12 August 2016

Chekwel takes to track in quest for Olympic dream

Never did Juliet Chekwel’s father ever envision her as a professional runner. His wish for her was to study and secure a decent office job.

Chekwel though harboured a different dream as a child. All she wanted was to board a plane and travel the world as a runner. “My dad never wanted me to run. After I joined secondary school, he told me to stop running and concentrate on my studies,” Chekwel, set to be Uganda’s first athletics competitor at the Rio Olympics, recalled.

The 26-year-old, featuring at this level for the first time, will run the 10,000m final at the Olympic Stadium this evening and return for the 5,000m next week.

Her athletics journey started at Kapchesambe Primary School in Kapchorwa District where she ruled middle distance races.

Because of her outstanding performances, Berkley High School in Kampala offered her a sports bursary to join Senior One in 2005.
Even though he wasn’t going to pay school fees because of Chekwel’s talent, Victor Chemonges Musobo wanted her daughter to concentrate more on studies than running.

“One of my teachers went to my dad and convinced him to let me run. He told him I had great talent. But my father still wanted me to do well in class. Whenever I performed badly at the end of the term, I would go back home worried.”

She tried to balance studies with sports and performed decently while also ensuring to avoid the distractions that came with city life.

In 2008, athletics enthusiast Godfrey Nuwagaba, who manages Olympic marathon champion Stephen Kiprotich, invited her to train in his Standard Athletics Camp in Bukwo and its there that she realised she needed to work harder.

After months of hard work, Chekwel earned her first national team call-up to represent Uganda at the East Africa Youth Championships in Moshi, Tanzania.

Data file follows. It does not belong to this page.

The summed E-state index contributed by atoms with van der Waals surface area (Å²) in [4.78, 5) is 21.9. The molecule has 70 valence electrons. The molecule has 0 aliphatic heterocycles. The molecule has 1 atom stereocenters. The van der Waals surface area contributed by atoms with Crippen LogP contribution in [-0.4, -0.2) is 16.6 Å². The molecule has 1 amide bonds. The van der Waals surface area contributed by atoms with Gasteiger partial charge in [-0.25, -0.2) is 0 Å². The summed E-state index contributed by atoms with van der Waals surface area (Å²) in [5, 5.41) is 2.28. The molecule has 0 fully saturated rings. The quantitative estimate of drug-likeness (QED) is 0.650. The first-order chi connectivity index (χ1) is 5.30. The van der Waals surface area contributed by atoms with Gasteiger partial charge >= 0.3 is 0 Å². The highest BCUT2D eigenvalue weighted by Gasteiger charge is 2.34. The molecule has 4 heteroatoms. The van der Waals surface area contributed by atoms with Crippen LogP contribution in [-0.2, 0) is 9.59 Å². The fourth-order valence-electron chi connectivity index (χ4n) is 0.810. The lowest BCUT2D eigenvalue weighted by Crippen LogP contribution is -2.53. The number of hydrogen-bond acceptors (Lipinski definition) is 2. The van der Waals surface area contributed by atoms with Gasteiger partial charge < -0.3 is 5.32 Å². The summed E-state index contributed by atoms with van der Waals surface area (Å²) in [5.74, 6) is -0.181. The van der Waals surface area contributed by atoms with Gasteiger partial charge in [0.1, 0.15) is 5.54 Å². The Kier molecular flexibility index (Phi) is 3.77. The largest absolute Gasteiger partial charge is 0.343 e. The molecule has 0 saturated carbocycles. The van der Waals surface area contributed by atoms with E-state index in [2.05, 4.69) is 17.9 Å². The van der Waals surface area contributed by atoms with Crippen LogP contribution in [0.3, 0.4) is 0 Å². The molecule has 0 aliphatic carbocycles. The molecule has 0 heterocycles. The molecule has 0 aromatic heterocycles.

“That was my first journey outside Uganda. We travelled by bus and it was so tiring but I enjoyed it,” she recalled.

Narrow misses
She finished third over 1,500m and earned a ticket to the 2008 Youth Commonwealth Games in Beijing, China. She doesn’t remember a more exciting time in her career than the Beijing journey.

“After qualifying, I couldn’t wait for the departure day. I was very excited and all my friends in the village were always talking about me. They would come and ask me how I felt before I left,” she reminisced.

In Beijing, she narrowly missed out on a medal after finishing fourth in 1,500m. After completing Senior Four, she decided to quit school and put more hours in training. Her father was so bitter his first born was abandoning studies.

However, her mother Justine Musobo, having been a runner before, sided with her daughter. Her uncle Juma Mash, another former athlete, was also supportive.

“My uncle was like an advisor. There is a time I got injured and he was always by my side. He also advised me on what to eat and drink,” he says of Juma, now a security guard in Kapchorwa town.

A conversation with Chekwel will leave you wishing she had continued with school.


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